An aspect of this game to keep an eye on is special teams, an area that clearly goes to the Gators, and that would have been the case even if DeMarco Murray were able to go in this one. Florida is ninth nationally in punt return defense, allowing just 4.85 yards per return (they're also 9th in net punting while the Sooners are 82nd). Neither team is very good when it comes to kickoff coverage, but without Murray you have to expect a dropoff of some sort for the Sooners in the kick return game. And with a punt returner like Florida's Brandon James, one man getting out of his lane could be the difference between a simple change in possession and six points on the scoreboard. And keep an eye on penalties, not so much how many (both teams were among the worst in college football, averaging more than seven per game) but when they occur. Losing a big play (or giving one up) because of a flag can be demoralizing for the offending team.
Keep an eye on these players: Oklahoma TE Jermaine Gresham and Florida LB Brandon Spikes
OK, I have to admit watching Todd McShay on ESPN earlier today in regards to Gresham, who has the athletic ability and size to make things very hard on the Gator linebackers. He may be the one offensive weapon on the field for the Sooners that defensive coordinator Charlie Strong will worry about stopping. As for Spikes, I don't expect him to see too much coverage time on Gresham. His job will be vital to Florida's success on defense: getting guys in their proper positions in the midst of that hurry-up offense that Oklahoma has run to near-perfection this season. If Florida gets caught in a moment of confusion (either someone doesn't know the play or someone is late coming onto/getting off of the field) they're in trouble and will more than likely give up a big play.
A few more key players: Oklahoma's starting MLB (either Austin Box or Mike Balogun) and Florida's running back platoon
Whichever linebacker gets the start in the middle for Oklahoma will have a tough task in front of him: Tim Tebow. Either Box or Balogun will have plenty of help when the Gators run the football out of their spread, but there will be times when either guy will be on an island with Tebow or one of the many talented backs at his disposal. Keeping Florida's big plays on the ground to a minimum will get them off the field and put the ball back into the hands of Bradford and friends on offense. As for those running backs (Jeff Demps, Chris Rainey, Emmanuel Moody, Kestahn Moore and Harvin when they hand off to him), they'll need to be productive in order to relieve some of the pressure on Tebow. Demps, Rainey and Harvin can flat-out fly and with one touch turn this game into a track meet that the Sooners most likely wouldn't win, and Moody has been playing better the last month of the season.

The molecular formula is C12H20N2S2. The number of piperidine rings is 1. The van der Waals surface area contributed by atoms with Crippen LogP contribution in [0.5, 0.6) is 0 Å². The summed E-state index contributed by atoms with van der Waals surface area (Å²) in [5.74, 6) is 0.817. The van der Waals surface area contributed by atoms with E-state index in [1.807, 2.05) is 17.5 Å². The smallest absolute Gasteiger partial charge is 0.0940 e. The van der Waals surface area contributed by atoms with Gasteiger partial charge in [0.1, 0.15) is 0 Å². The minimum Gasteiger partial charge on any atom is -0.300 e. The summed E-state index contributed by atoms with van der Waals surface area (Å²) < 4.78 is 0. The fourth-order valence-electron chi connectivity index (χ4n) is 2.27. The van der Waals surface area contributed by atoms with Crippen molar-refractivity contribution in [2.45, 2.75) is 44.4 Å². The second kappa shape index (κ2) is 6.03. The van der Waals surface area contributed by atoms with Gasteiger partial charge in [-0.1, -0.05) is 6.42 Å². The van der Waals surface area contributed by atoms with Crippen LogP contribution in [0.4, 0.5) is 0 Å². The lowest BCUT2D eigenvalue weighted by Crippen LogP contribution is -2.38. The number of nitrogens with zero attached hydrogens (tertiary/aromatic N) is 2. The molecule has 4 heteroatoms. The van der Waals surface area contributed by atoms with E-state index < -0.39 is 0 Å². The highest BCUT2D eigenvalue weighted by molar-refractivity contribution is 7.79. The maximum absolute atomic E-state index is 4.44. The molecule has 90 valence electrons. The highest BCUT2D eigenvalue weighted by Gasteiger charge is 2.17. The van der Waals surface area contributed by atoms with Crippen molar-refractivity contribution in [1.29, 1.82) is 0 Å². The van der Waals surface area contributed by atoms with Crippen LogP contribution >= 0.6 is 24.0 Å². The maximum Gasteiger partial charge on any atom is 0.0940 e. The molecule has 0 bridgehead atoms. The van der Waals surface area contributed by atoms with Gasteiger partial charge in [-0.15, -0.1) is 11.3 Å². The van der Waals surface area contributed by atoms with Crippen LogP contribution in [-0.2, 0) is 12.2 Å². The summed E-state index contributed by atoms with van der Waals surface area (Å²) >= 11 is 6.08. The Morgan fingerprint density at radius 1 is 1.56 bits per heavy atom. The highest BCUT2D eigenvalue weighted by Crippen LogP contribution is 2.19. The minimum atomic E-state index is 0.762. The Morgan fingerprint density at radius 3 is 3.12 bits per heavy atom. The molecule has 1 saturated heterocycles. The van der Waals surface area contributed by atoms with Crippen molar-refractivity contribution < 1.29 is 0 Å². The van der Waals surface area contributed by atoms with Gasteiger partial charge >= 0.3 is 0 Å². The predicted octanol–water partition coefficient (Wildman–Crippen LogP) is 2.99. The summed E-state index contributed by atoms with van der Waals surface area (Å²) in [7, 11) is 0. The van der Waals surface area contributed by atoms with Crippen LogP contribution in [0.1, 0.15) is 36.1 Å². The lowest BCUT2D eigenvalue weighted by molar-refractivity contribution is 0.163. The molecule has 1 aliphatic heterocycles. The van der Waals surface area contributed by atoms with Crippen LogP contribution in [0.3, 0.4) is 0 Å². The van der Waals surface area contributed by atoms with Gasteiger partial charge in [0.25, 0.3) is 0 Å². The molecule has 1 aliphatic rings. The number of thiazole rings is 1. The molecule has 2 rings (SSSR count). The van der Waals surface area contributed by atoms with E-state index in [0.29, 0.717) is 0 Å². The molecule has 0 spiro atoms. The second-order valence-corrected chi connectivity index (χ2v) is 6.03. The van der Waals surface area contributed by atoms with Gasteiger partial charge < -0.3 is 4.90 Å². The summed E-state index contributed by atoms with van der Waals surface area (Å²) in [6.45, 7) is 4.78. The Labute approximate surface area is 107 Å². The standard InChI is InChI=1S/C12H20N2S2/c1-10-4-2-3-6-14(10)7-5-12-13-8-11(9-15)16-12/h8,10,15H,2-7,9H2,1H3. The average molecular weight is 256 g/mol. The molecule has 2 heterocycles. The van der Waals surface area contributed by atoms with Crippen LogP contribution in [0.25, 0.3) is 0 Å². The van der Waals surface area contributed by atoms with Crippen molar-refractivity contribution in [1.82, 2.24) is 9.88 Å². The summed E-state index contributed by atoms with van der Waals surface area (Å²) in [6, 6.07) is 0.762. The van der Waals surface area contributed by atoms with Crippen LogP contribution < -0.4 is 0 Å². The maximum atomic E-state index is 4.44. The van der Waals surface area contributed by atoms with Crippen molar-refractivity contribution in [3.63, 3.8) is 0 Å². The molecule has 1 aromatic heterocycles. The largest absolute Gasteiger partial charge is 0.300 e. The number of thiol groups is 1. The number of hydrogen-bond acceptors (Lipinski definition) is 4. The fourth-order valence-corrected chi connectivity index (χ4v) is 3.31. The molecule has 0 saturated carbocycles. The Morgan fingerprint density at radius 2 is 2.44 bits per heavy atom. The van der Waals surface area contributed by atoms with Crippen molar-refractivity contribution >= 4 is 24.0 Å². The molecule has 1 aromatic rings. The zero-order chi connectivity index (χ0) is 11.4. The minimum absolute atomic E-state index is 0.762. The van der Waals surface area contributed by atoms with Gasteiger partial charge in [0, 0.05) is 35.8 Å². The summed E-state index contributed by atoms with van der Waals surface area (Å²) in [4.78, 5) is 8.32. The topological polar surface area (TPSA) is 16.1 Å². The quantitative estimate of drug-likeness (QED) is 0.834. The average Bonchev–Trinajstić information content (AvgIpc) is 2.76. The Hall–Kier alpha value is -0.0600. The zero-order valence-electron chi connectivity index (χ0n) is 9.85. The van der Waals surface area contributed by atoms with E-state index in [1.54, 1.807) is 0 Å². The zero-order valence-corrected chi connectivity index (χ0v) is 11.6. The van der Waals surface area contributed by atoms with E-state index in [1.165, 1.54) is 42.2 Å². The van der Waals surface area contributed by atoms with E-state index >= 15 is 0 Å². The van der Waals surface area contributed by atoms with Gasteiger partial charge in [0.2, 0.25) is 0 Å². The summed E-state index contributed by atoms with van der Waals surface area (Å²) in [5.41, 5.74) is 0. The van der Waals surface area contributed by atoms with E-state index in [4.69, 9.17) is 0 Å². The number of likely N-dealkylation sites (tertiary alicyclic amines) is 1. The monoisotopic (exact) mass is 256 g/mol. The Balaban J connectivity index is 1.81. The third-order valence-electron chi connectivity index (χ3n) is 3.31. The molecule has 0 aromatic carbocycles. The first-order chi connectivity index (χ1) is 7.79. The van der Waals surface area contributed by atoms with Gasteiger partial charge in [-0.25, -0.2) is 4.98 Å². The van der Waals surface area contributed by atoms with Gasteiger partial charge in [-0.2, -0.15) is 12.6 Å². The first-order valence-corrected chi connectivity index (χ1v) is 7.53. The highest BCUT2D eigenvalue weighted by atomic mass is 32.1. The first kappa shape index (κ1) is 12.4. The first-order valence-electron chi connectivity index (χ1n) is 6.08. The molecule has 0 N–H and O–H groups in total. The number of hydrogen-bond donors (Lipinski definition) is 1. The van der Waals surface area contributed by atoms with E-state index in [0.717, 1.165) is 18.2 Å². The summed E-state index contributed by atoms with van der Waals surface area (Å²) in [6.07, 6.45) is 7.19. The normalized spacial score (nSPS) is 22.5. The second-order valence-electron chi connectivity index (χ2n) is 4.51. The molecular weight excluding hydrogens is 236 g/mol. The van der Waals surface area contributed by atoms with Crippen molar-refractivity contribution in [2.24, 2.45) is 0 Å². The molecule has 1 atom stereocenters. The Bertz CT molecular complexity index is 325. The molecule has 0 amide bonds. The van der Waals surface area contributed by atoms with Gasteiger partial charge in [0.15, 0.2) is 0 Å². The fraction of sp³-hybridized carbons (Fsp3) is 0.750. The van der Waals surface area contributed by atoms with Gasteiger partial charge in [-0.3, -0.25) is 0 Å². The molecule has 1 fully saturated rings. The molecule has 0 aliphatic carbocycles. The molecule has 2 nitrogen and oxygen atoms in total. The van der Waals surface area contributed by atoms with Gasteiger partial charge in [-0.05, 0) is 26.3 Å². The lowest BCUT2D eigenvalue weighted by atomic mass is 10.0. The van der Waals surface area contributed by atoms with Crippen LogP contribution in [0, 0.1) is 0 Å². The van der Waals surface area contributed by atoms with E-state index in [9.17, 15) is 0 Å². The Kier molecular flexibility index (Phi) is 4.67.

My deciding factor: special teams.
Maybe I'm giving Oklahoma's defense too much credit, but when a unit gets talked about in the manner that they have leading up to this game you have to assume that they're going to bring it. That's why the choice here is special teams. Oklahoma's Jimmy Stevens was 8-11 on field goals this season and 92-97 on extra points. Florida's Jonathan Phillips didn't see much more action, going 11-12 on field goals and 75-76 on extra points. But the kickers aren't the concern here; it's Oklahoma's inability to cover kickoffs and punts with consistency. That's something, along with punting (Oklahoma's Mike Knall averaged 36.4 yards per punt but it's not like he got many reps; Florida's Chas Henry averaged 42.8 per kick) that may have Sooner fans worried. It's been said before: you must be sound in the kicking game.
My pick: Florida 41-31.
As much as I like that chip that'll be on the shoulders of that Oklahoma defense, I like Florida a little bit more. Even with Dan Mullen calling his final game before taking over at Mississippi State, that kind of arrangement hasn't been a distraction for most of the teams going through the same setup this bowl season. And while I expect Bradford to play well, I think there is something to that Heisman jinx especially when you take into consideration all the demands that come with winning that honor. Urban Meyer becomes the first head coach to win two BCS national titles...but try not to hold me to that. Enjoy the game!